Class of 2023 encouraged to ‘build a better world’
Author and disability rights activist Judith Heumann will discuss her memoir, Being Heumann: An Unrepentant Memoir of a Disability Rights Activist, at 7 p.m. on Thursday, Sept. 22 in the Athey Center for Performance and Research at Palmer Auditorium. Heumann’s memoir was this year’s selection for One Book One Region 2022. She will be joined by Connecticut College Associate Professor of Sociology Jennifer Rudolph for an interactive Q&A session on stage.
Heumann graduated from Long Island University in 1969 and received her master’s in public health from the University of California Berkeley in 1975. She was a founding member of the Berkeley Center for Independent Living, which was the first grassroots center in the U.S. and helped to launch the Independent Living Movement, both nationally and globally. In 1983, she co-founded the World Institute on Disability with Ed Roberts and Joan Leon, as one of the first global disability rights organizations that works to fully integrate people with disabilities into the communities around them. From 1993–2001, Heumann served in the Clinton Administration as the Assistant Secretary for the Office of Special Education and Rehabilitative Services in the Department of Education, and from 2002–06, she served as the World Bank’s first Advisor on Disability and Development. In 2010, President Barack Obama appointed her as the first Special Advisor for International Disability Rights at the U.S. Department of State, where she served through 2017.
Heumann has been instrumental in the development and implementation of legislation, such as Section 504, the Individuals with Disabilities Education Act; the Americans with Disabilities Act; the Rehabilitation Act; and the United Nations Convention on the Rights of Persons with Disabilities. She has received numerous awards and was the first recipient of the Henry B. Betts Award in recognition of efforts to significantly improve the quality of life for people with disabilities.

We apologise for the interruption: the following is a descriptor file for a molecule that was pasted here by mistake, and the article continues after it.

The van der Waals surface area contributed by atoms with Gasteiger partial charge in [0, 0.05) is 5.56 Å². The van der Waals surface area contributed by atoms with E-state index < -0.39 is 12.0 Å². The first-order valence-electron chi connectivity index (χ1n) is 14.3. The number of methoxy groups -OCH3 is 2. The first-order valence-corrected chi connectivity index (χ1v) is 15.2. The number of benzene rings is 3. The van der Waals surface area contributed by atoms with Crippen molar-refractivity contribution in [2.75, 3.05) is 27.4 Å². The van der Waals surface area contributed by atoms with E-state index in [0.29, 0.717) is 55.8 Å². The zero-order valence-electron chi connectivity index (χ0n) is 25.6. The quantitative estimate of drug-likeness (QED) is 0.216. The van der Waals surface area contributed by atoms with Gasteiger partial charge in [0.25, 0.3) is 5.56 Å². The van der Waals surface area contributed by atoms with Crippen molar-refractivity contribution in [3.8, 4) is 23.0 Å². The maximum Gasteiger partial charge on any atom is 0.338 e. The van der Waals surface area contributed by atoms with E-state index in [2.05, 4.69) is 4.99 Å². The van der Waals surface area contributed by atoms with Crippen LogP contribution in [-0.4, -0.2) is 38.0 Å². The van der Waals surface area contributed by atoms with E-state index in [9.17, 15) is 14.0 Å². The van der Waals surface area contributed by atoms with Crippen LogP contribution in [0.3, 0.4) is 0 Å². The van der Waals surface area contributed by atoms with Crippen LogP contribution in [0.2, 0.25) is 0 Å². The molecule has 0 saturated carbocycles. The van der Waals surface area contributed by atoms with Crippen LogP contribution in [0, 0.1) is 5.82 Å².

Being Heumann recounts Judith Heumann’s personal story of fighting for the right to receive an education, have a job and to just be human. Paralyzed from polio at 18 months old, Heumann’s struggle for equality began early in life. She fought to attend grade school after being described as a “fire hazard,” and later won a lawsuit against the New York City school system for denying her a teacher’s license because of her paralysis, which set a precedent that fundamentally improved rights for disabled people.
One Book One Region of Eastern Connecticut is now in its 20th year. This is the seventh year that Connecticut College has partnered with this initiative to bring community members and the college community together to discuss ideas, broaden appreciation of reading, and break down barriers among people. In addition to this year's selection, previous summer read selections were Interior Chinatown by Charles Yu; Crazy Brave by U.S. Poet Laureate Joy Harjo; Hey, Kiddo by Jarrett Krosoczka; Exit West by Mohsin Hamid; and Homegoing by Yaa Gyasi.
One Book One Region is made possible through the Libraries of Southeastern CT, Frank Loomis Palmer Fund, Bank of America, N.A., Trustee; UConn Avery Point; and Connecticut College’s Office of the President. Bank Square Books arranged for the purchase of Being Heumann: An Unrepentant Memoir of a Disability Rights Activist for the Class of 2026 and their advisers.
The event is free and open to the public. All seating is on a first-come, first-serve basis. Visit onebookoneregion.org for more information.